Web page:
"Name some data structures." "What does MVC stand for?" "Name some design patterns" etc. All of which were unanswerable. Generally when it becomes clear someone was dishonest about their skillset, the ability to get hired for any position becomes impossible.


My kick-out questions:

"Could you write out what an HTTP request and response looks like on the board?"

I'm really surprised at how many people can't do this. If you've spent five years developing web, surely you've had to look at raw requests, either debugging using netcat or with wireshark or just looking at the information in the Chrome/Firefox debugger?

"What's the difference between a GET and a POST request?"

"What is the difference between a statically typed and a dynamically typed language?"

I had one candidate try to tell me Java was dynamically typed and Scala was statically typed. It was for a Scala position. They also said "statistically typed" instead of statically, even after I corrected them.

-_-


I believe 90% of my coworkers and former coworkers would be unable to answer the HTTP response question.

And 95% haven't used netcat or wireshark. I wouldn't have either, if it wasn't for some particular work related to messaging.

They're able to develop reasonable line of business websites in spite of that.

I would be extremely worried if they were unable to answer about the difference between GET or POST, or the difference between statically and dynamically typed languages, so I agree with those.


I basically lived in Wire shark for a couple of years working for a voip company and still use stuff like curl all the time and I don't think I could walk through an http request of the top of my head.


GET / HTTP/1.1\r\n and some kind of sensible response is not too much to expect someone to know. HTTP is super easy and I see the HTTP transaction test as "did you ever get curious as to how exactly a core part of the current Internet actually works". I'm sure that there are app developers out there who can spin crud stuff all day and have no idea about this, just as there are curious people who couldn't stand up todomvc to save their life, but in general, all of the most talented people I've worked with knew their stuff front to back, and had at least a few areas of expertise.

CGI is also cool to learn about the workings of, since it almost seems too simple.


> I see the HTTP transaction test as "did you ever get curious as to how exactly a core part of the current Internet actually works".

Sure I did.

Then I forgot most of the details because they didn't matter, and I knew I could look them up quickly if I ever needed to write a HTTP client/server for some reason.


You would've gotten it wrong though!

You need two newlines to finis the request, plus the HTTP 1.1 standard requires clients to send a Host: header for all requests.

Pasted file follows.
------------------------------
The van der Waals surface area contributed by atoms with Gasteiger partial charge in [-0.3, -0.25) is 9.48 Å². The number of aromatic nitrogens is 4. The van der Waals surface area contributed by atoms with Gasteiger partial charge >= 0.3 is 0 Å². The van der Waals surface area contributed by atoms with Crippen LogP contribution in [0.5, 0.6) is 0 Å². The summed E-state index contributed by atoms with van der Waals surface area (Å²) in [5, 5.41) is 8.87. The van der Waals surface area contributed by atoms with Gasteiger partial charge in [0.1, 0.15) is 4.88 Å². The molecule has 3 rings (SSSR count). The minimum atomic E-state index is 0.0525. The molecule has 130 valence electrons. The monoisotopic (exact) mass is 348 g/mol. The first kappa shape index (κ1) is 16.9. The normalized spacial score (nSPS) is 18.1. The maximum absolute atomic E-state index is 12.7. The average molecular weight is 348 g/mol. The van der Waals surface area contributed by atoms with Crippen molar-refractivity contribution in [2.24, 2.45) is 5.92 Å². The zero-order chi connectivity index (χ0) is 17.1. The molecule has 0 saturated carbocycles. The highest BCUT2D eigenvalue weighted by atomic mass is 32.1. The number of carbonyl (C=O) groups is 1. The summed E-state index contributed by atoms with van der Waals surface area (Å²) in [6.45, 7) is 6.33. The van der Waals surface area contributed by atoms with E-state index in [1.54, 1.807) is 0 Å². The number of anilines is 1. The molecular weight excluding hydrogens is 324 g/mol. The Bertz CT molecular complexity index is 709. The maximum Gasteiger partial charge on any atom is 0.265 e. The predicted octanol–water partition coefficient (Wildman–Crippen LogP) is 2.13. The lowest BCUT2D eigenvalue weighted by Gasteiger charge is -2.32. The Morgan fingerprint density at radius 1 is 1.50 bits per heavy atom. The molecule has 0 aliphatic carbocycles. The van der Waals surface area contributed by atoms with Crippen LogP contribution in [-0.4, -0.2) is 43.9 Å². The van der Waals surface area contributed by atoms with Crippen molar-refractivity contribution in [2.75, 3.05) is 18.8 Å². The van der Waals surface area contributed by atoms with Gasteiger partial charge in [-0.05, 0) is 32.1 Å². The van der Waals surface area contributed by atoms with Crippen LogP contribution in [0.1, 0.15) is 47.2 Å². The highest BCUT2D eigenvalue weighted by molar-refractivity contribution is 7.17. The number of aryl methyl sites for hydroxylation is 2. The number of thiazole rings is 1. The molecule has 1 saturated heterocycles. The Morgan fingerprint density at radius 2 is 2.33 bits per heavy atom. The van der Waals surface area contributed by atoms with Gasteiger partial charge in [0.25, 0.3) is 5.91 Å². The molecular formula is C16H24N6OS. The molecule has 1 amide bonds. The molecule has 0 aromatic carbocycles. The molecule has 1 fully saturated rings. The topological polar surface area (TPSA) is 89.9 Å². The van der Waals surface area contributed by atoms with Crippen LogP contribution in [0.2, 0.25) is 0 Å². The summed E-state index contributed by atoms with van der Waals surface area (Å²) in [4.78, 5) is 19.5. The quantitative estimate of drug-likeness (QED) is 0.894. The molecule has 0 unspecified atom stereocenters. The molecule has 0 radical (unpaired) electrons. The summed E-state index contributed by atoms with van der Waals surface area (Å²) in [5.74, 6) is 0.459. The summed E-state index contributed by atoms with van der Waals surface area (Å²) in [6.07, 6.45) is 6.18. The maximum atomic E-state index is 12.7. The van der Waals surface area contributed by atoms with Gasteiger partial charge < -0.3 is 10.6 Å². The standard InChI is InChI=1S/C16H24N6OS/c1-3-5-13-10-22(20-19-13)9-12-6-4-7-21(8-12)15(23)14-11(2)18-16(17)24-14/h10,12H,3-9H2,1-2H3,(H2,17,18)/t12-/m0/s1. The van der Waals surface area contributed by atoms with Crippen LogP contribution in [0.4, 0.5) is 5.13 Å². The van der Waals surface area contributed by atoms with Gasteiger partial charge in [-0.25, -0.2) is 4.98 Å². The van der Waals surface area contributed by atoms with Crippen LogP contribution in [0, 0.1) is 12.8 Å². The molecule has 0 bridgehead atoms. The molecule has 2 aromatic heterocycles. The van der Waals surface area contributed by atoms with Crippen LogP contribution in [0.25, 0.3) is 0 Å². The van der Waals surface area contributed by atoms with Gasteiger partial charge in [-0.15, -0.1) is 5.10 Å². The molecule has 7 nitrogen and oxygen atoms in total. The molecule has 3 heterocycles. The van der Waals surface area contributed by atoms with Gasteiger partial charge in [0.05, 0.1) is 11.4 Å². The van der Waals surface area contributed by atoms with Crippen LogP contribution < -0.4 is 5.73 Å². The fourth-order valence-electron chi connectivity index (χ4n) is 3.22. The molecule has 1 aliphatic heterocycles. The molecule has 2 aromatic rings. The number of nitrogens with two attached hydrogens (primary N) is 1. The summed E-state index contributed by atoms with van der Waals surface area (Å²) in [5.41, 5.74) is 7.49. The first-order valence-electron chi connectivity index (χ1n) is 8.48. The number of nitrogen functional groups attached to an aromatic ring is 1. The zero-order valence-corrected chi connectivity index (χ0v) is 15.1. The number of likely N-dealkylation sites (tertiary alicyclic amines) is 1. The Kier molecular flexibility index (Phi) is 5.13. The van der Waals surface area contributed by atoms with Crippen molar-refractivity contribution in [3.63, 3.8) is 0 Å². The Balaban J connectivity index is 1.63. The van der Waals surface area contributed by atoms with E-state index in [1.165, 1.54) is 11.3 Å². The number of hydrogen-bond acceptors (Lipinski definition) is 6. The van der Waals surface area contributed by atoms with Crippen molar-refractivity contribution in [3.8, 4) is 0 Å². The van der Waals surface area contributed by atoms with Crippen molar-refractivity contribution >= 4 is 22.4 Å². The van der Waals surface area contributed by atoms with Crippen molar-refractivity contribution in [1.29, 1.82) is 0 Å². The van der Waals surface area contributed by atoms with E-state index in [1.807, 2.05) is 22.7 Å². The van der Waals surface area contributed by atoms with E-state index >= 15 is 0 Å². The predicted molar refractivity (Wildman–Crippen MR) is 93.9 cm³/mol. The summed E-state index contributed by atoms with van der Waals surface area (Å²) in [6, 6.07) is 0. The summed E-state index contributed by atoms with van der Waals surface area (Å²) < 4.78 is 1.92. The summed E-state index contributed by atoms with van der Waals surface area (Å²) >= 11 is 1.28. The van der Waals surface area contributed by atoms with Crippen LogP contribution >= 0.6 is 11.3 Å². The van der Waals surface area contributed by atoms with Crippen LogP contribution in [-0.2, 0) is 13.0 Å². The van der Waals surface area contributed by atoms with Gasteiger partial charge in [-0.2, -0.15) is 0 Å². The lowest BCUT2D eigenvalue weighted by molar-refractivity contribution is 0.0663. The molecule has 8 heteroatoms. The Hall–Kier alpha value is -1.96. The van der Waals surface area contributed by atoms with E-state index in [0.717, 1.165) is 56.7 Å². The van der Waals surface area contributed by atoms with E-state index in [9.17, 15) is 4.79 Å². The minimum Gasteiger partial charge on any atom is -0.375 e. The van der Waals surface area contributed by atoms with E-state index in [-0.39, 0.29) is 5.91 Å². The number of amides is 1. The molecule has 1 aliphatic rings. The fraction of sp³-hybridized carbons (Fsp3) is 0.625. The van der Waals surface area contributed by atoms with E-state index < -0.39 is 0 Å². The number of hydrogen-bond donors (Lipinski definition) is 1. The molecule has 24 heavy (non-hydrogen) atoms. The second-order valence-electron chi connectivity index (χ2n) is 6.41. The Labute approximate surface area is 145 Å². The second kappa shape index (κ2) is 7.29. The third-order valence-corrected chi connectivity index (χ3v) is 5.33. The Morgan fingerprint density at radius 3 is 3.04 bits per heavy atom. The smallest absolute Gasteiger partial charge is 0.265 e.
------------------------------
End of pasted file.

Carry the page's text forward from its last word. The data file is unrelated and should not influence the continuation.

Not saying every interviewer would care about that in an early screening process.


if you answer "GET / HTTP/1.1\r\n" I'm going to ask you if you left anything out.

Because you did: after that you have to provide a Host: <hostname>.


But could you describe the general structure?

Yeah expecting many people to be able write out a complete http request from memory without a reference to look at. But the general structure of a http request is something so basic to web development that asking what the structure of a http request looks like isn't an unreasonable expectation.

Request line (method, uri), header(s), empty, body...


There is some truth to the saying that some people don't have ten years experience, they have two years of experience five times in a row.

Learning to use wireshark or tcpdump is a power tool that does show whether you got more experience in understanding the lower levels, or stayed at requirements-and-tests. (Not necessarily bad, but a good "fork" to jump off from)


The number of web devs I've encountered who regard my ability to talk HTTP over telnet as black magic makes me sad.


In all fairness, if you can talk normal HTTP 1.1 over telnet with some service, someone configured TLS wrong ;) And if you can talk HTTPS over telnet unassisted... well, I am truly impressed.


There's always openssl s_client


Yep, and when devs watch me key in the s_client pipe to OpenSSL to dump the cert info it's like I've become Neo and entered bullet time. I guess they don't need to know this stuff, but trying to do things like editing a hosts file in OSX, flushing dns, opening an incognito tab, looking at the SSL cert through the GUI, manually comparing it to one in an editor....vs a pretty short one-liner with curl or OpenSSL and a diff....I guess I'm either biased or lazy. I also almost never get asked WTF I just did, just a "wow, thanks" at most.

A previous employer had a sysadmin wiki. We call it Devops now, but I really liked working with the plain-text files of Dokuwiki there. Confluence is good for some things, but as a notebook of shell snippets and when to use them, it's not great.